GUEST BLOG – Hailey, mom to SickKids kids Rowan and Nate
Hailey is a real-life hero, and so are her twins, Rowan and Nate. Hailey’s son Nate was featured in the “You Got It” commercial and in this year’s #SickKidsHero website. In honour of our #SickKidsHero campaign, Hailey shares her story of what it’s like to be a NICU mom at SickKids and how her two boys are her heroes.
People used to ask me, “How did you do it?” and I used to say that I really didn’t know.
It wasn’t uncommon for someone to tell me that they wouldn’t be able to do what I did, to go through the ups and downs of having micro preemies, small enough to fit in the palm of your hand, too fragile to withstand the touch of another human being, not even their mother.
As new moms, we aren’t ready to have doctors and nurses standing over our hospital beds at any given moment reciting statistics on other 25-weekers who have not been so fortunate.
When my twins came, I didn’t have people bringing me flowers or phone messages from family and friends congratulating me. Instead, I had to explain the situation over and over again because no one understood what was really happening.
Rowan and Nate were born June 15. In July, the boys were transported to SickKids for emergency surgery. Both had bowel issues due to prematurity, heart problems, breathing difficulties, and the list went on.
After being told that my sons may not make it through the night on a number of occasions, I relied on my family and God for support. When we got to SickKids I realized that I was not alone. Throughout the four months of visiting the hospital on a daily basis, sometimes twice, I understood better what it was like for nurses and doctors who helped my children and others like them day in and day out. Some days were happy and others were as dark as night. It must be such a challenge for the nurses and doctors to shut the door behind them after every shift only to know that anything can happen while they are gone.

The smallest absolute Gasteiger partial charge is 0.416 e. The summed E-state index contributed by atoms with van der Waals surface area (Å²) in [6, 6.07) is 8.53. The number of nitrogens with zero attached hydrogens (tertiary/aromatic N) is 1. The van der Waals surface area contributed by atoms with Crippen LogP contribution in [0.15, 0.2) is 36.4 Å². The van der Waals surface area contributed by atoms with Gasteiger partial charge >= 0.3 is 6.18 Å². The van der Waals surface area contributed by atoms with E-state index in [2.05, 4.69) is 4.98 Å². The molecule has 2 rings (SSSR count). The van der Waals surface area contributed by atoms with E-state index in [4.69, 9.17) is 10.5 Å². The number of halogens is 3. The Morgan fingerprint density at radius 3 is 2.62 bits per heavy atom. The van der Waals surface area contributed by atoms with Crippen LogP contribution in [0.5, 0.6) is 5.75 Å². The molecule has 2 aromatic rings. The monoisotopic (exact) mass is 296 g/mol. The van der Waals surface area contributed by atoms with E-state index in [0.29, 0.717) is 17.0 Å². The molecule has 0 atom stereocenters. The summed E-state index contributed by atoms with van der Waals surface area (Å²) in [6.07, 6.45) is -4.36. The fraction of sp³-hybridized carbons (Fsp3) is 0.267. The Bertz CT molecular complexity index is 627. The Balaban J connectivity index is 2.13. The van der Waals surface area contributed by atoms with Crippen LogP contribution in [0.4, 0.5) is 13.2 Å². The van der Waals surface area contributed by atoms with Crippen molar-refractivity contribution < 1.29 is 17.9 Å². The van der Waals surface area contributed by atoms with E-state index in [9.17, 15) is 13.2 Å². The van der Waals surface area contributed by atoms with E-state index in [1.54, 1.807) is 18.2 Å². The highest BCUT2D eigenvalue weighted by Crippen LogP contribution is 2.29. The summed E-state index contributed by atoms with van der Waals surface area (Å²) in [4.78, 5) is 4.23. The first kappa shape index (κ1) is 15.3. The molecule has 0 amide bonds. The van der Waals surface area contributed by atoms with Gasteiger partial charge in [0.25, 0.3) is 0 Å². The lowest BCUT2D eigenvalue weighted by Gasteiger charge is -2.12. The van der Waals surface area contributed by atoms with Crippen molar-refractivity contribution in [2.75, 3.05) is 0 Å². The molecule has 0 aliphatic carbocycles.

Preemies are a not-so-rare species anymore. Their tiny bodies are fragile to the touch but strong as a rock. Nate and Rowan’s fight for life was like nothing I’d ever seen before. Their will to live and heal themselves was a true super power from God. They surprised doctors in many ways. As they overcame infections, fought through feeding issues and beat the odds, they made it clear that miracles do happen.
There came a time when tubes disappeared, monitors were turned off and x-rays became a thing of the past. I was finally able to enter the hospital knowing that I would be able to hold them tightly and never let them go. That was a feeling I’ll never forget.
Being a preemie mom, you meet others doing the same thing you are, going through the same trials and tribulations, each day stepping into that hospital room holding your breath and hoping that the night had gone well. You’d see other moms and dads standing around their tiny babies, too sick to hold, and see the despair in their eyes. Some were still there when we were discharged and I’ll never know if they did get to carry their little ones out of that hospital and into the lives they were given. Then there were times when I’d see those smiling dads carrying the car seat onto the unit, more than ready to take their little fighter home, their expression worth a thousand words.
My sons have been home for over a year now and I often reflect on the past. I think about the obstacles we faced, the doctors we spoke to, the questions we asked. As I sit back and watch them grow I am filled with a sense of pride when I watch them take their first step, say their first word and pick up that first Cheerio.
I am grateful for the courageous doctors and nurses who listened to the boys’ heartbeats, took their temperatures, held them when mommy and daddy couldn’t and for having the courage to say those words that every parent fears most.
My sons gave me the ultimate gift of appreciation for life and what it holds. They taught me to be fearless, to stand strong, to fight when everyone else stands down.
Now when people ask me that same question, “How did you do it?” I say it was them who got me through. Rowan and Nate are, and always will be, my heroes.